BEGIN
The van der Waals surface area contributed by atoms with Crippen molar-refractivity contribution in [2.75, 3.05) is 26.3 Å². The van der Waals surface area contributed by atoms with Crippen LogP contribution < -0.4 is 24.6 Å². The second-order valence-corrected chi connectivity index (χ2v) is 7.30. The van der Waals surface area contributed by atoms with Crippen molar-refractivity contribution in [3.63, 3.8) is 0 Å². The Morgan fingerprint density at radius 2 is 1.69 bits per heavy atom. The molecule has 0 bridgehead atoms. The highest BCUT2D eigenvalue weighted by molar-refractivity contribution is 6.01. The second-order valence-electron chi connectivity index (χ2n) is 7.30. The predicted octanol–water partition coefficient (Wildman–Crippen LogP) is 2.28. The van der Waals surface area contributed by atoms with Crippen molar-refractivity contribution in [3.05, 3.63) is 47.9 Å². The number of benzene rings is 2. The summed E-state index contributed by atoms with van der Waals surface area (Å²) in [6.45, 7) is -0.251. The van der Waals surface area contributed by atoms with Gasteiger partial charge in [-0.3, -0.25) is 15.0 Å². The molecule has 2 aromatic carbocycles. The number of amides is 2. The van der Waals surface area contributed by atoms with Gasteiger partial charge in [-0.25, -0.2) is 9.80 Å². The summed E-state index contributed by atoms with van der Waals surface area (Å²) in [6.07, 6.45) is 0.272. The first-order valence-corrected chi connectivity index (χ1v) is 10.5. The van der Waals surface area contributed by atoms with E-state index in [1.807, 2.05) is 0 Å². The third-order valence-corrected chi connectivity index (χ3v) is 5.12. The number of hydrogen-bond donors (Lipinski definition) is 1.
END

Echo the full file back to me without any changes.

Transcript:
The van der Waals surface area contributed by atoms with Crippen molar-refractivity contribution in [2.75, 3.05) is 26.3 Å². The van der Waals surface area contributed by atoms with Crippen LogP contribution < -0.4 is 24.6 Å². The second-order valence-corrected chi connectivity index (χ2v) is 7.30. The van der Waals surface area contributed by atoms with Crippen molar-refractivity contribution in [3.63, 3.8) is 0 Å². The Morgan fingerprint density at radius 2 is 1.69 bits per heavy atom. The molecule has 0 bridgehead atoms. The highest BCUT2D eigenvalue weighted by molar-refractivity contribution is 6.01. The second-order valence-electron chi connectivity index (χ2n) is 7.30. The predicted octanol–water partition coefficient (Wildman–Crippen LogP) is 2.28. The van der Waals surface area contributed by atoms with Crippen molar-refractivity contribution in [3.05, 3.63) is 47.9 Å². The number of benzene rings is 2. The summed E-state index contributed by atoms with van der Waals surface area (Å²) in [6.45, 7) is -0.251. The van der Waals surface area contributed by atoms with Gasteiger partial charge in [-0.3, -0.25) is 15.0 Å². The molecule has 2 aromatic carbocycles. The number of amides is 2. The van der Waals surface area contributed by atoms with Gasteiger partial charge in [-0.25, -0.2) is 9.80 Å². The summed E-state index contributed by atoms with van der Waals surface area (Å²) in [6.07, 6.45) is 0.272. The first-order valence-corrected chi connectivity index (χ1v) is 10.5. The van der Waals surface area contributed by atoms with E-state index in [1.807, 2.05) is 0 Å². The third-order valence-corrected chi connectivity index (χ3v) is 5.12. The number of hydrogen-bond donors (Lipinski definition) is 1.